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New UGA Environmental Group Calls for Chick-fil-A Ban

A new Athens environmental group is making headlines on conservative outlets like “Fox & Friends” and InfoWars because of its demand to remove Chick-fil-A from the University of Georgia’s Tate Center. Athens Earth Strike is urging the community to take immediate action against global warming by adopting its list of 12 demands, including banning Chick-fil-A.

The group, which came together in Athens last month, is a branch of the larger international organization Earth Strike, a grassroots movement demanding immediate climate action from governments and corporations.

AES is primarily made up of Athens-area activists and college students, particularly members of the Athens Young Democratic Socialists of America. By April, Valerie King, an AES organizer, says she hopes the organization has a fair mix of people, even across county lines. Overall, King says they have a total of five main organizers but closer to 50 members.

Part of the group’s mission is to name and shame businesses that “facilitate the destruction of our planet through corporate funding of politicians and manipulation of the media to promote fossil fuels, or lying to the public about the effects of climate change,” according to a Facebook post.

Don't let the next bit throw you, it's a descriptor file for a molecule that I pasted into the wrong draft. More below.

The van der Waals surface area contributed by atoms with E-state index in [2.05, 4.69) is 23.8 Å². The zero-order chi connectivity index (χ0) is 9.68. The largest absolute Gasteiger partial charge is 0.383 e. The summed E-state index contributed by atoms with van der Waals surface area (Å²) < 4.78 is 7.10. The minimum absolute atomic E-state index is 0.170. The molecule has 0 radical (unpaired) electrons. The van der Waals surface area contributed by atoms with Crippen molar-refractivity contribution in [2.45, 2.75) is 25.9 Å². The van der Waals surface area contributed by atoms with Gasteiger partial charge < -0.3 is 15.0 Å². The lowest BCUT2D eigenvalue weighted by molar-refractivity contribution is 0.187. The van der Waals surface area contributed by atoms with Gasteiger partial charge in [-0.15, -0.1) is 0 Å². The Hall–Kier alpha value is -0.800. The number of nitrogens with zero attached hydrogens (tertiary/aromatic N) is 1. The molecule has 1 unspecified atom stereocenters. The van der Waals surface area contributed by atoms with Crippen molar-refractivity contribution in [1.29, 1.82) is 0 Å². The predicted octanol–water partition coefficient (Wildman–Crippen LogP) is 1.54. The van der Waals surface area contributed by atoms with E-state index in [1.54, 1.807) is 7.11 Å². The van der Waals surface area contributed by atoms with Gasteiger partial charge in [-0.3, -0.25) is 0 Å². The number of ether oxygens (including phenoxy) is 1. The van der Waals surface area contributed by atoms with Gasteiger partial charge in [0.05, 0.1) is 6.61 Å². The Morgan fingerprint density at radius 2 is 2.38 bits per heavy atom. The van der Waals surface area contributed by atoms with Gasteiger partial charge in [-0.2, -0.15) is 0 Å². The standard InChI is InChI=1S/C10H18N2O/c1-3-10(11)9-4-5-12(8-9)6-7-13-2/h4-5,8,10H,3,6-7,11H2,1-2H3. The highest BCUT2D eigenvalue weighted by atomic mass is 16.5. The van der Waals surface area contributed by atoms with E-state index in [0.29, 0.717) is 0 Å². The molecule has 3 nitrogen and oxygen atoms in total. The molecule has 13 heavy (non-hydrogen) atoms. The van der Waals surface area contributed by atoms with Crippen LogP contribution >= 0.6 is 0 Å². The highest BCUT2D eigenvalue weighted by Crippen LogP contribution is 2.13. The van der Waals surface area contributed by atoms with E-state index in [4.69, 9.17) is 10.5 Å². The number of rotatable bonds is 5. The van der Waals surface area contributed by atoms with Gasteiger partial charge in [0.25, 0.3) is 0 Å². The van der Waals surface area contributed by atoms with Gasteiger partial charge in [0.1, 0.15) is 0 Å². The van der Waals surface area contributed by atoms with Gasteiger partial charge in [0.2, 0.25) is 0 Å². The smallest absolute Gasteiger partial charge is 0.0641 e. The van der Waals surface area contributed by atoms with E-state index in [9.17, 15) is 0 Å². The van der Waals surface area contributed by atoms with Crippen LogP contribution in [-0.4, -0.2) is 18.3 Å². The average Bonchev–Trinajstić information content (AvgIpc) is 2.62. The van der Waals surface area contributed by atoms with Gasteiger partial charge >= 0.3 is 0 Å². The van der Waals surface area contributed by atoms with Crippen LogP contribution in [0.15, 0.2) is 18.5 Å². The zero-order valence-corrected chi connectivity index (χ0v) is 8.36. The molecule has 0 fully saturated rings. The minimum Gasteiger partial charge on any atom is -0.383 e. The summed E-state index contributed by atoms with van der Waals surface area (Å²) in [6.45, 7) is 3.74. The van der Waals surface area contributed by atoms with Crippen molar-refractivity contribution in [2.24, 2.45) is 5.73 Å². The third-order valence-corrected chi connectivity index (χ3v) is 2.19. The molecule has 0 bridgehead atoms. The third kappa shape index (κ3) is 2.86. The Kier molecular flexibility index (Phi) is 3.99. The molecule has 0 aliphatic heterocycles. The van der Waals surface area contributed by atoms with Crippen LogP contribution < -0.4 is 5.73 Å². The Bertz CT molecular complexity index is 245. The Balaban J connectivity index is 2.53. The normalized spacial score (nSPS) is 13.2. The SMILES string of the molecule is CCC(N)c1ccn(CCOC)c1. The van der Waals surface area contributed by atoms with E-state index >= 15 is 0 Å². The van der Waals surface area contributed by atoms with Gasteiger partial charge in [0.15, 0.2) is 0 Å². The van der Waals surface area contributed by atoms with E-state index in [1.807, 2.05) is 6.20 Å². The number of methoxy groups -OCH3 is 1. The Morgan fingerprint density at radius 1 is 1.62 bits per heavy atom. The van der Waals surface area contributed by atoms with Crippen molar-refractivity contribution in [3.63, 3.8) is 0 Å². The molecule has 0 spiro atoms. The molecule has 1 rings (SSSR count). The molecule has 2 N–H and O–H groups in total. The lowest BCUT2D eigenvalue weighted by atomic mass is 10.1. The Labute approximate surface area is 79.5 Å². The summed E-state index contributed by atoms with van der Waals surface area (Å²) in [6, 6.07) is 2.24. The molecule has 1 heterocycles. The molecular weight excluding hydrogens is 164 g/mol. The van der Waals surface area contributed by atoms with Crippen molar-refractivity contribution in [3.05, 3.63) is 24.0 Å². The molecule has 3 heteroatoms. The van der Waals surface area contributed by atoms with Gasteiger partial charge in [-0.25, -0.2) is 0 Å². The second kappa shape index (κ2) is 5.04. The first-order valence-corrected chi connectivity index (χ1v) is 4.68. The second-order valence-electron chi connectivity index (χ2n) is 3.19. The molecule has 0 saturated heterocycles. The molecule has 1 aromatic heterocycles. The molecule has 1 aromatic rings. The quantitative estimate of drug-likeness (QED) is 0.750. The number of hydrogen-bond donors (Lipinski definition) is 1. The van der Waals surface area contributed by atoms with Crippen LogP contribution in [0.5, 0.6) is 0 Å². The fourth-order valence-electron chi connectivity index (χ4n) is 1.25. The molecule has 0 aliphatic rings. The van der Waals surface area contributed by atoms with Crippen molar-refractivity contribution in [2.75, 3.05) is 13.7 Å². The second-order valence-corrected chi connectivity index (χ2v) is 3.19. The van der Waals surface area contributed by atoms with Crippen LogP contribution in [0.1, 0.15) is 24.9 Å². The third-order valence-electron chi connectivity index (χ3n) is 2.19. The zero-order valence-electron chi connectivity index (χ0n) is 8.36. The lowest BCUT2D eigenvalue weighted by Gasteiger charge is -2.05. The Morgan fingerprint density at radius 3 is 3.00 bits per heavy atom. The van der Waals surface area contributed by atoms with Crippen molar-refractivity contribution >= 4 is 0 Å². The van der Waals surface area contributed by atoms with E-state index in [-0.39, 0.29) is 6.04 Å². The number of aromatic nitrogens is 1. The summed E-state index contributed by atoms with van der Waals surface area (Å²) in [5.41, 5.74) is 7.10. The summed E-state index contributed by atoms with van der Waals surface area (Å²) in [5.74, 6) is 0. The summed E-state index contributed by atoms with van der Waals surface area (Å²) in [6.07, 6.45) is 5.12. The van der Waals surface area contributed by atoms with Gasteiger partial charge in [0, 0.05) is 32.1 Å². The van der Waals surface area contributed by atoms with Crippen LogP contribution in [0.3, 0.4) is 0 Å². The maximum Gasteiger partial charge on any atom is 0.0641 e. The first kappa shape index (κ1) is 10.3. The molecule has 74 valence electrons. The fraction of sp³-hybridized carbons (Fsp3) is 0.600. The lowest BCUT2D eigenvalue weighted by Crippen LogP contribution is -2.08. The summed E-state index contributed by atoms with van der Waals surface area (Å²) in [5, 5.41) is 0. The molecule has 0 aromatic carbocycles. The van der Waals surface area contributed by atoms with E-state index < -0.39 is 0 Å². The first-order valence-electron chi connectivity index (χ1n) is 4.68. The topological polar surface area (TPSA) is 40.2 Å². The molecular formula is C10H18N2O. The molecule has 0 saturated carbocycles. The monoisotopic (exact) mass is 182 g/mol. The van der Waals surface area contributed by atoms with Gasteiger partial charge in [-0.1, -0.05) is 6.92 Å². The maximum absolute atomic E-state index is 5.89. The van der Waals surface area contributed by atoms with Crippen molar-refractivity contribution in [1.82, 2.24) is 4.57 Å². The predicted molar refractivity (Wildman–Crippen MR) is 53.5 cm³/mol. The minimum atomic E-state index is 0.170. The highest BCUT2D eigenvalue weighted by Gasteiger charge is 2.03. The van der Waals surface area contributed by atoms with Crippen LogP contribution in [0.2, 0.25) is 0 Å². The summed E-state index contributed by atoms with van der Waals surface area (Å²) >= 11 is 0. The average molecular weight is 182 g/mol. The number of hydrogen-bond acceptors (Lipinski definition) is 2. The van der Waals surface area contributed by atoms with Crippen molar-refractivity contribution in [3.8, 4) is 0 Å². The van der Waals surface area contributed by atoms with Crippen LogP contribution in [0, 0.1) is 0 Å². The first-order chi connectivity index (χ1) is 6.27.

Athens Earth Strike is targeting Chick-fil-A for a list of issues that include the way its chickens are housed, its use of Styrofoam cups, use of peanut oil, its history of being anti-LGBTQ and that fact that many jobs in the dangerous and low-paying poultry industry are held by immigrants and other people of color.

“The poultry industry is central to our economy in Georgia,” King says. “Gainesville is the poultry capital of the world, and approximately one-ninth of the country’s chicken comes from Georgia.”

To begin, the group is demanding improved poultry farming conditions in Georgia. This includes the way the chickens are housed and “the environmental racism” within the industry. AES is arguing that the structures that house Chick-fil-A’s chickens are built unsustainably. Chick-fil-A says its chickens are raised cage-free and antibiotic-free in climate-controlled barns rather than crowded chicken houses, with access to food and water and protection from predators. But King says those barns are damaging to the environment because of the fossil fuels required to keep the buildings warm in the winter. “These things can be designed in such a way that they draw from sustainable energy, and it would take significantly less fossil fuels to do that,” King said.

The group is also calling out Chick-fil-A on its use of peanut oil to fry chicken. The restaurant is the single largest buyer of U.S. peanut oil and uses more than the entire nation of Japan, King says.

Hunter Hulett, an AES organizer, says the production of peanut oil releases carbon dioxide into the atmosphere. He also says the fertilizer from peanut farms runs off into streams and lakes, making the water more acidic, undrinkable and uninhabitable for fish and vegetation. As a result, the group is demanding an immediate end to government subsidies for Georgia’s peanut industry, as well as the cotton industry.